If a politician promised to only campaign positively, would you believe him? And in an era of massive outside spending, would you even be able to tell if he’d kept his promise?

We’re seeing an interesting test of this right now in Colorado. The state is home to three very close, very well-funded races: the House race in the 6th CD (Coffman v. Romanoff), the U.S. Senate race (Udall v. Gardner), and the governor’s race (Hickenlooper v. Beauprez). TV commercial breaks are absolutely filled (like, seriously, there are no other ads) with fierce attack ads between these various candidates, with the notable exception of those in the governor’s race. Governor John Hickenlooper (D) and his opponent, former Rep. Bob Beauprez (R), shook hands last month in a pledge to not run negative ads against each other.

This is somewhat of an oddity among competitive races this year. It’s advantageous, to some extent, to Hickenlooper, who has a reputation of running quirky but positive ads (one of the perks of never having run against a serious competitor until now). At least he doesn’t have to come off looking desperate by changing his sunny demeanor. And while surely both candidates consider breaking this pledge from time to time, they have basically held to it, and it’s not clear the race would be any different if they were both going negative. (Hickenlooper is just about as popular as he should be given the fundamentals, Patrick Egan reports.)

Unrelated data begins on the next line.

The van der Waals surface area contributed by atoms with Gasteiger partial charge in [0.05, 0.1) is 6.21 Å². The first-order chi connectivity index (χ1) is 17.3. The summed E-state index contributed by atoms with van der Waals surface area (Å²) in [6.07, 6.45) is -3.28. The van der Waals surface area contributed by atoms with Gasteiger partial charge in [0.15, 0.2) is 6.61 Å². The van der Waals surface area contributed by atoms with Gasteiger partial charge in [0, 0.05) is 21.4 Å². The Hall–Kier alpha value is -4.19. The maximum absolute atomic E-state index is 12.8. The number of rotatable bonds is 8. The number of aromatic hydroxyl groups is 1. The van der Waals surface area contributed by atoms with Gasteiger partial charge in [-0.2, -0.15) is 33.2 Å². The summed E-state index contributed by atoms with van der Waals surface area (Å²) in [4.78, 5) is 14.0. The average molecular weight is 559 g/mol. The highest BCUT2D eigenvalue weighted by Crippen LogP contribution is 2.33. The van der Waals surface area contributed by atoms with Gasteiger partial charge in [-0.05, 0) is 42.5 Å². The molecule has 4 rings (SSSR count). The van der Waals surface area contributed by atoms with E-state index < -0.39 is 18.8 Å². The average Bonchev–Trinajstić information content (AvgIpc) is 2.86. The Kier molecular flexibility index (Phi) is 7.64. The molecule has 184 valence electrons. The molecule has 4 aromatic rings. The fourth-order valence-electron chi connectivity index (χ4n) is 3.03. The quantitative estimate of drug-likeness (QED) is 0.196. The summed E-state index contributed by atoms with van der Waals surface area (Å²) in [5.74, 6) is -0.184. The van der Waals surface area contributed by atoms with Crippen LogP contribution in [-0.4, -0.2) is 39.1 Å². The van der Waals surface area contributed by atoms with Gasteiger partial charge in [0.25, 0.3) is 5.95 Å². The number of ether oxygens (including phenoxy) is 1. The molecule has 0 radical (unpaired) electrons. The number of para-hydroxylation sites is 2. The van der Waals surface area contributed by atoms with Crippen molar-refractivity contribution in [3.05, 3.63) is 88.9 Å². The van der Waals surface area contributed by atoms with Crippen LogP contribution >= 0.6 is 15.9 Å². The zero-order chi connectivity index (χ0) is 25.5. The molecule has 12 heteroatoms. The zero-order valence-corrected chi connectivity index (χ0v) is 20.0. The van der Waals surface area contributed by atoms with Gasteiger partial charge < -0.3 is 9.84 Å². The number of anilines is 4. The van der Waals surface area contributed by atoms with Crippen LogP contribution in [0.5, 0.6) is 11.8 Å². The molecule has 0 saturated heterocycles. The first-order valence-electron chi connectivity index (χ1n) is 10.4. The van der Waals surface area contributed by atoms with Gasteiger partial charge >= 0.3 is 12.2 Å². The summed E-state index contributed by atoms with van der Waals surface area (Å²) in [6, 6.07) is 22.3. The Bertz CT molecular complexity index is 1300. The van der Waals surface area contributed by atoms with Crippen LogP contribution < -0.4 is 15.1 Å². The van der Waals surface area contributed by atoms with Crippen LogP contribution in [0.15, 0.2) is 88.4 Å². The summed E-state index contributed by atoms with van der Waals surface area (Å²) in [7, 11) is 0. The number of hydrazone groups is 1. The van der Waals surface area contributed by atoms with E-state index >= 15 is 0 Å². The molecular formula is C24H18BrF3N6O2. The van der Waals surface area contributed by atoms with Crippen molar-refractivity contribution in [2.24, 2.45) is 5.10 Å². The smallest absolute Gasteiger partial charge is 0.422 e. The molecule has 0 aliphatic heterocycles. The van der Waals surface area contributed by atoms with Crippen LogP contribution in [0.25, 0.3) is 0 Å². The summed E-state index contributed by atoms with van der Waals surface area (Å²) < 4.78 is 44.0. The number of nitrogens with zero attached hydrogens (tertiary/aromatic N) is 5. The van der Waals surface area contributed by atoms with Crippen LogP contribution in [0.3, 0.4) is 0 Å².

But just because the candidates aren’t slinging mud doesn’t mean no mud is being slung. The Democratic Governors’ Association and a PAC called Making Colorado Great, among others, have been running negative ads criticizing Beauprez for his stances on reproductive rights. Beauprez has made an issue of this, suggesting that Hickenlooper is reneging on his non-negativity pledge by allowing his allies to go negative. Meanwhile, the Republican Governors’ Association and the National Rifle Association have been running ads critical of Hickenlooper.

Have the candidates kept their word on non-negativity? Basically, technically, yes. Can voters even tell? Probably not. Chances are, few voters can distinguish between an ad funded by a candidate and one funded by an allied political action committee. Outside spending is enormous in this race and is profoundly negative. (It may even be more negative than it otherwise would have been since the candidates don’t have to put their name on the attack ads and take ownership of them.)

Negativity actually gets a bad rap in American politics. As enjoyable as Hickenlooper’s positive ads may be (here’s a favorite), something that actually critiques an opponent’s stance or tells you what kind of governor the opponent would turn out to be is far more useful to voters trying to make a decision. But at a time when outside groups are free to run their own ads and spend whatever they want in doing so, non-negativity pledges, even if adhered to, are pretty close to meaningless.

[Cross-posted at Mischiefs of Faction]

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Seth Masket is an associate professor of political science at the University of Denver.